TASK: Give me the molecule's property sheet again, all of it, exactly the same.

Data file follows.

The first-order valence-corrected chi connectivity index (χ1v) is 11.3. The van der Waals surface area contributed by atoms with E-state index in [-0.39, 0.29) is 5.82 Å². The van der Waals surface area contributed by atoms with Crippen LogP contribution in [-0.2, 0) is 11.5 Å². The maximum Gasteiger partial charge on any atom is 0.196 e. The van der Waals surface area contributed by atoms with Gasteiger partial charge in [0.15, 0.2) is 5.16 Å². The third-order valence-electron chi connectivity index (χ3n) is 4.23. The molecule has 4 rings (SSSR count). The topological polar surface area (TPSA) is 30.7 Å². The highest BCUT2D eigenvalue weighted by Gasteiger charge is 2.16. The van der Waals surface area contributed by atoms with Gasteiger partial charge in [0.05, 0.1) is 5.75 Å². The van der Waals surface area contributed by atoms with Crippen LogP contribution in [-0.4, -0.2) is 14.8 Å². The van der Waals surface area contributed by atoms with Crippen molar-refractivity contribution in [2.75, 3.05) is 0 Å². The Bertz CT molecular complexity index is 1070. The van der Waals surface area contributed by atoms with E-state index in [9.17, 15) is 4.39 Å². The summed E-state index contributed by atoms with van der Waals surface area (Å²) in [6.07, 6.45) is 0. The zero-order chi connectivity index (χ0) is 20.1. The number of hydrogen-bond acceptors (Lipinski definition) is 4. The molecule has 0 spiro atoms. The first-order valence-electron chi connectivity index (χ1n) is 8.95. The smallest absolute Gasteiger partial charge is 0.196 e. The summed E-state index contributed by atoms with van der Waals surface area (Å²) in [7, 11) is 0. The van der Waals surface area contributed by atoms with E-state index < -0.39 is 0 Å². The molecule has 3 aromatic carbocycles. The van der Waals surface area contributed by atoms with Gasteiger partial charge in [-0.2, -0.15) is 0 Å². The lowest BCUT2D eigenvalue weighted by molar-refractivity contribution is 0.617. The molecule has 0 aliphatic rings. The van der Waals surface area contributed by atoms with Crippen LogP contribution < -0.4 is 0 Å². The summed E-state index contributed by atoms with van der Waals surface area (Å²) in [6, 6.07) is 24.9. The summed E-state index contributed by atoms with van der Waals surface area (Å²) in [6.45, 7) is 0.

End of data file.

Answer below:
The first-order valence-corrected chi connectivity index (χ1v) is 11.3. The van der Waals surface area contributed by atoms with E-state index in [-0.39, 0.29) is 5.82 Å². The van der Waals surface area contributed by atoms with Crippen LogP contribution in [-0.2, 0) is 11.5 Å². The maximum Gasteiger partial charge on any atom is 0.196 e. The van der Waals surface area contributed by atoms with Gasteiger partial charge in [0.15, 0.2) is 5.16 Å². The third-order valence-electron chi connectivity index (χ3n) is 4.23. The molecule has 4 rings (SSSR count). The topological polar surface area (TPSA) is 30.7 Å². The highest BCUT2D eigenvalue weighted by Gasteiger charge is 2.16. The van der Waals surface area contributed by atoms with Gasteiger partial charge in [0.05, 0.1) is 5.75 Å². The van der Waals surface area contributed by atoms with Crippen LogP contribution in [-0.4, -0.2) is 14.8 Å². The van der Waals surface area contributed by atoms with Crippen molar-refractivity contribution in [2.75, 3.05) is 0 Å². The Bertz CT molecular complexity index is 1070. The van der Waals surface area contributed by atoms with E-state index in [9.17, 15) is 4.39 Å². The summed E-state index contributed by atoms with van der Waals surface area (Å²) in [6.07, 6.45) is 0. The zero-order chi connectivity index (χ0) is 20.1. The number of hydrogen-bond acceptors (Lipinski definition) is 4. The molecule has 0 spiro atoms. The first-order valence-electron chi connectivity index (χ1n) is 8.95. The smallest absolute Gasteiger partial charge is 0.196 e. The summed E-state index contributed by atoms with van der Waals surface area (Å²) in [7, 11) is 0. The van der Waals surface area contributed by atoms with E-state index < -0.39 is 0 Å². The molecule has 3 aromatic carbocycles. The van der Waals surface area contributed by atoms with Gasteiger partial charge in [-0.2, -0.15) is 0 Å². The lowest BCUT2D eigenvalue weighted by molar-refractivity contribution is 0.617. The molecule has 0 aliphatic rings. The van der Waals surface area contributed by atoms with Crippen LogP contribution < -0.4 is 0 Å². The summed E-state index contributed by atoms with van der Waals surface area (Å²) in [6, 6.07) is 24.9. The summed E-state index contributed by atoms with van der Waals surface area (Å²) in [6.45, 7) is 0.